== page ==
Contributing Writer

With a mid-December PDUFA date looming, BioSante Pharmaceuticals Inc. signed over exclusive U.S. marketing rights for Bio-E-Gel (transdermal estradiol gel), the lead product in its pipeline, to Bradley Pharmaceuticals Inc.

Lincolnshire, Ill.-based BioSante will receive 75 percent of the payments associated with the $54 million deal. The remaining 25 percent will go to Antares Pharma Inc., which created the transdermal gel formulations used in several of BioSante's products, including Bio-E-Gel. Antares also holds commercialization rights to Bio-E-Gel in Europe and certain other territories.

Up-front payments include $2.6 million to BioSante and $0.9 million to Antares, followed closely by regulatory milestone payments of up to $7.9 million for BioSante and $2.6 million for Antares. If all goes as planned and Bio-E-Gel is launched by Bradley in 2007, BioSante and Antares can look forward to sales-based milestone payments of $30 million and $10 million, respectively, as well as undisclosed royalties.

BioSante President and CEO Stephen Simes said the company talked to several potential suitors about Bio-E-Gel, but ultimately chose Bradley because it is an "aggressive marketer" and the product would have "significant value" for them.

Bio-E-Gel is a topical gel formulation of estradiol, a naturally occurring estrogen hormone, designed to deliver a steady dose of medication over 24 hours. The FDA is currently reviewing low-dose, mid-dose and high-dose formulations for the treatment of moderate to severe hot flashes in menopausal women. The companies estimated that there are about 14,000 OB/GYN physicians in the U.S. who prescribe most estrogen therapies, and Bradley intends to target them with a 49-person niche sales force.

Just last week, Fairfield, N.J.-based Bradley received FDA approval for Polyphenon E Ointment, an external genital and perianal wart treatment it licensed from MediGene AG, of Martinsried, Germany. The drug is slated for launch next year and also will be handled by the OB/GYN-focused sales team.

Brad Glassman, senior vice president of sales and marketing at Bradley, said the company became aware of the need to license more products for its OB/GYN sales force after completing the MediGene deal, leading it to BioSante. Although transdermal estrogen products already are available, he cited certain differentiating features of Bio-E-Gel that make it "very exciting," but declined to make further claims ahead of the FDA decision.

The North American Menopause Society estimated that more than two-thirds of North American women have hot flashes during menopause. Estrogen therapy is the current standard of care, creating a $1.3 billion U.S. market, but studies by the Women's Health Initiative have linked estrogen to an increased risk of stroke, deep-vein thrombosis, myocardial infarction and other complications.

In a Phase III trial, Bio-E-Gel produced a statistically significant decrease in hot flashes compared to placebo (p<0.0001). More than 80 percent of women treated with Bio-E-Gel reported "great" or "moderate." According to BioSante, there were no significant differences in the safety profile of any dose of Bio-E-Gel compared to placebo other than predictable estrogen effects, such as breast tenderness.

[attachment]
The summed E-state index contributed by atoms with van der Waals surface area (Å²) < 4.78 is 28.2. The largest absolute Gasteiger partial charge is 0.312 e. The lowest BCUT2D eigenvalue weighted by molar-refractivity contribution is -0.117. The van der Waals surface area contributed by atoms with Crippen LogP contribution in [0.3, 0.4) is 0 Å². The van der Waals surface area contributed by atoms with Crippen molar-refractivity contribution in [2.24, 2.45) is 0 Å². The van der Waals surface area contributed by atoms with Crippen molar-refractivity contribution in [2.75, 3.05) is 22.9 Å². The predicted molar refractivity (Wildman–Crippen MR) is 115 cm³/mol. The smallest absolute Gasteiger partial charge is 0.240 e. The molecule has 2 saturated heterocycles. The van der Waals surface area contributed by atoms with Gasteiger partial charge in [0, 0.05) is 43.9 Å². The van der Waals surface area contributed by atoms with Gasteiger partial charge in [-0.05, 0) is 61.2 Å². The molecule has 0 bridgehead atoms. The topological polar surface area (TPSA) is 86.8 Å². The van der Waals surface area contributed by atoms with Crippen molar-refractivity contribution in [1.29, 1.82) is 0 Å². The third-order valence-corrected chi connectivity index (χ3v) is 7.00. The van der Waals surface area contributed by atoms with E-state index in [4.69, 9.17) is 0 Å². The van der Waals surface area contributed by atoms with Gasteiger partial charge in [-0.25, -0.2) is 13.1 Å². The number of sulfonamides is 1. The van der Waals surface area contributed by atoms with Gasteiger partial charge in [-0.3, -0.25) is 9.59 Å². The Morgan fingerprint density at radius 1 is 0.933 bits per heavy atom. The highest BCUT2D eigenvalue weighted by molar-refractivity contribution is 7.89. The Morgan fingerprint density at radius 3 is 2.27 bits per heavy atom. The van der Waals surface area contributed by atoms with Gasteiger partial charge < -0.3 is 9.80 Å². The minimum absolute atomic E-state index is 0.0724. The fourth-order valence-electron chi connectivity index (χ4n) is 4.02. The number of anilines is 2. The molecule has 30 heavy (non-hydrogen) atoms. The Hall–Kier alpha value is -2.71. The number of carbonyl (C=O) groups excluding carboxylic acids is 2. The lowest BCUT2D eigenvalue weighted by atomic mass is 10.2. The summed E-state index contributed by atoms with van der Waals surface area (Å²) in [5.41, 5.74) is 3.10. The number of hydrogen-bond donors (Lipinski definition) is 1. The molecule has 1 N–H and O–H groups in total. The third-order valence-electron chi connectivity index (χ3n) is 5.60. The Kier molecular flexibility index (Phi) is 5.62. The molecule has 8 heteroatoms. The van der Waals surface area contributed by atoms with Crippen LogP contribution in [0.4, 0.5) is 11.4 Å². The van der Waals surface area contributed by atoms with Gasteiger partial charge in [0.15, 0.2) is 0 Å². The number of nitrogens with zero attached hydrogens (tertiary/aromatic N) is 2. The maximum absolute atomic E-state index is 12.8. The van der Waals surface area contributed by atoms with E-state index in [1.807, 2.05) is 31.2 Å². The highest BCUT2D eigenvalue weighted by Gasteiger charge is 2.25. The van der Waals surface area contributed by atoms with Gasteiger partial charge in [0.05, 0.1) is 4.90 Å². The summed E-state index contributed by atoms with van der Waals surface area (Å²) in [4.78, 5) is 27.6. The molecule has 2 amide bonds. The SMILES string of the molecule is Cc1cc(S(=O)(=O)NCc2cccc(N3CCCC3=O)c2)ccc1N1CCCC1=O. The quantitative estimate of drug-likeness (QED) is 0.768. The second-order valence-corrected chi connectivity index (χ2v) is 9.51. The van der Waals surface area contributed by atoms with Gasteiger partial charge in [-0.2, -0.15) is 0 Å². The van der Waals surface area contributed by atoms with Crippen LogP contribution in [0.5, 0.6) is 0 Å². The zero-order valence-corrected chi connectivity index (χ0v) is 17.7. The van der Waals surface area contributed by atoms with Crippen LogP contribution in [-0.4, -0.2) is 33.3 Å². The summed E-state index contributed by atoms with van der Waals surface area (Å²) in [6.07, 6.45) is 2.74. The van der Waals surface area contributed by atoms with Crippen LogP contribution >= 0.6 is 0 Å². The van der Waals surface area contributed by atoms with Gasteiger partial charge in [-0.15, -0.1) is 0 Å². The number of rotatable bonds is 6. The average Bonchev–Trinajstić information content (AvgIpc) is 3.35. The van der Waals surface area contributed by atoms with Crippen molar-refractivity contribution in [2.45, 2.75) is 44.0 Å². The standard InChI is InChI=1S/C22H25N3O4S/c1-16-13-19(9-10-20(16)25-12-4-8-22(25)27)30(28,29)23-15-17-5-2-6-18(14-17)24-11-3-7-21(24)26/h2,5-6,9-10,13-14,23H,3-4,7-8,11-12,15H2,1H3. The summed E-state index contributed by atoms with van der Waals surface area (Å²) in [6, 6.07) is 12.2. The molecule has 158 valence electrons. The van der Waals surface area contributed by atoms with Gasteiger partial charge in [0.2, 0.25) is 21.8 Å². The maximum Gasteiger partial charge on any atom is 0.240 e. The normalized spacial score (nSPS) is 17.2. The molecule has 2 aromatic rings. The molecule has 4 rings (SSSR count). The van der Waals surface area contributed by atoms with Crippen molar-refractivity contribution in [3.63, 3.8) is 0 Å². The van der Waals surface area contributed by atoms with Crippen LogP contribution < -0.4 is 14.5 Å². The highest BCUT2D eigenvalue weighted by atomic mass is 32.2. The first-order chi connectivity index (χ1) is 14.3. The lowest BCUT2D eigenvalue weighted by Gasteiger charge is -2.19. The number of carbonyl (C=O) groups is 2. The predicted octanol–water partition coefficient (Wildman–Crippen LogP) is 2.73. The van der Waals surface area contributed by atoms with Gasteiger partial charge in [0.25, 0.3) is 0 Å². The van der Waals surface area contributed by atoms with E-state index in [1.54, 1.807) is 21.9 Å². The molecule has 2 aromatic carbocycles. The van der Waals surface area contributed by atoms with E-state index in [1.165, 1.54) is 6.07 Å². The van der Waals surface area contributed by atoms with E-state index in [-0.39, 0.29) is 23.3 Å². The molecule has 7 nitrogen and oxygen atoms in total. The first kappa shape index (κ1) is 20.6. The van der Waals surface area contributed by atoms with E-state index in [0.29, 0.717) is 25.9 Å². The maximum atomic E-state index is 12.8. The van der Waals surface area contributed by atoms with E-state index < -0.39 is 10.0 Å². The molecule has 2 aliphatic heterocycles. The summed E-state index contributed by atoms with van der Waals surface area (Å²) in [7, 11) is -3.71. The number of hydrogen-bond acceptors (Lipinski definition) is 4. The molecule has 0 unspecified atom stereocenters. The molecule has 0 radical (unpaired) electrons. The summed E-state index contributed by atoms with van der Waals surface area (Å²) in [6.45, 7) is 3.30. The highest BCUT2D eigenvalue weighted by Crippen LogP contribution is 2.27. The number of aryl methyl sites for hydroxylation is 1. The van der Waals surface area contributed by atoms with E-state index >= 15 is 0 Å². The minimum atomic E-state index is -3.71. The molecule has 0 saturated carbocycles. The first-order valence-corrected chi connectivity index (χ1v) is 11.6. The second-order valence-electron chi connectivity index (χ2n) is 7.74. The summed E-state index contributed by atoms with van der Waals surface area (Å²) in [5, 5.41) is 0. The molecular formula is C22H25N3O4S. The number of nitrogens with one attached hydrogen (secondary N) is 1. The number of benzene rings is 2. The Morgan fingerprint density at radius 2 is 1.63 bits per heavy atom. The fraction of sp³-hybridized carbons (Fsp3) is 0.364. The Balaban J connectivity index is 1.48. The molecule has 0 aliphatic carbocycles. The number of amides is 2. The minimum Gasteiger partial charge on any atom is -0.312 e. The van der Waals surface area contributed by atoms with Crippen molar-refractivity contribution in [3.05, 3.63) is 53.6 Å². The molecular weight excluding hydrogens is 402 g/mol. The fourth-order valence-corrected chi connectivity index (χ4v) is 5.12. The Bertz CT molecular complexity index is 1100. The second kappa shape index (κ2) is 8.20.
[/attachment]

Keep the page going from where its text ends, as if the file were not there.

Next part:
Ilya Kravets, senior research analyst at New York-based Rodman & Renshaw LLC., said the Bio-E-Gel deal shows that BioSante is able to develop a product, bring it through the regulatory process and consummate a commercial agreement, but pointed to LibiGel, a transdermal testosterone formulation for female sexual dysfunction, as the potential "home run."

The market for female sexual dysfunction is estimated at more than $2 billion, and there currently are no approved treatments. According to Simes, Pfizer spent eight years testing Viagra in the indication, and while it was able to show increased arousal, it didn't show significantly increased sexually satisfying events. In a Phase II trial, LibiGel increased the total number of sexually satisfying events by 238 percent.

BioSante hopes to begin Phase III trials with LibiGel in late 2006 or early 2007, but FDA concerns about safety have slowed the program. In December 2004, BioSante's shares took a dive when the company first delayed the program due to FDA debate regarding the trial protocol. The day before BioSante's announcement, an FDA advisory committee voted not to recommend approval of Procter & Gamble Co.'s Intrinsa, a testosterone patch for female sexual dysfunction. The panel asked for more safety information on testosterone's effects on patients with cardiovascular risk and breast cancer. (See BioWorld Today, Dec. 6, 2004.)

Intrinsa is approved in Europe, and Simes said he believes P&G still is considering its alternatives in the U.S. In the meantime, BioSante continues to "work with the FDA" on how to prove LibiGel's safety.

Kravets thinks BioSante eventually will succeed. "An estimated 1 million women are using testosterone formulated for men, and that's not the best way to go," he said, adding that the FDA is well aware of those statistics.

BioSante is also developing Bio-T-Gel (testosterone gel) for hypogonadism in men, Bio-E+P-Gel (estradiol + testosterone gel) for menopausal symptoms and LibiGel-E/T (estradiol + testosterone gel) for the treatment of sexual dysfunction in menopausal women. The company also has preclinical vaccine adjuvant and protein delivery programs.

Shares of BioSante (AMEX:BPA) closed up 4 cents Wednesday at $1.69.

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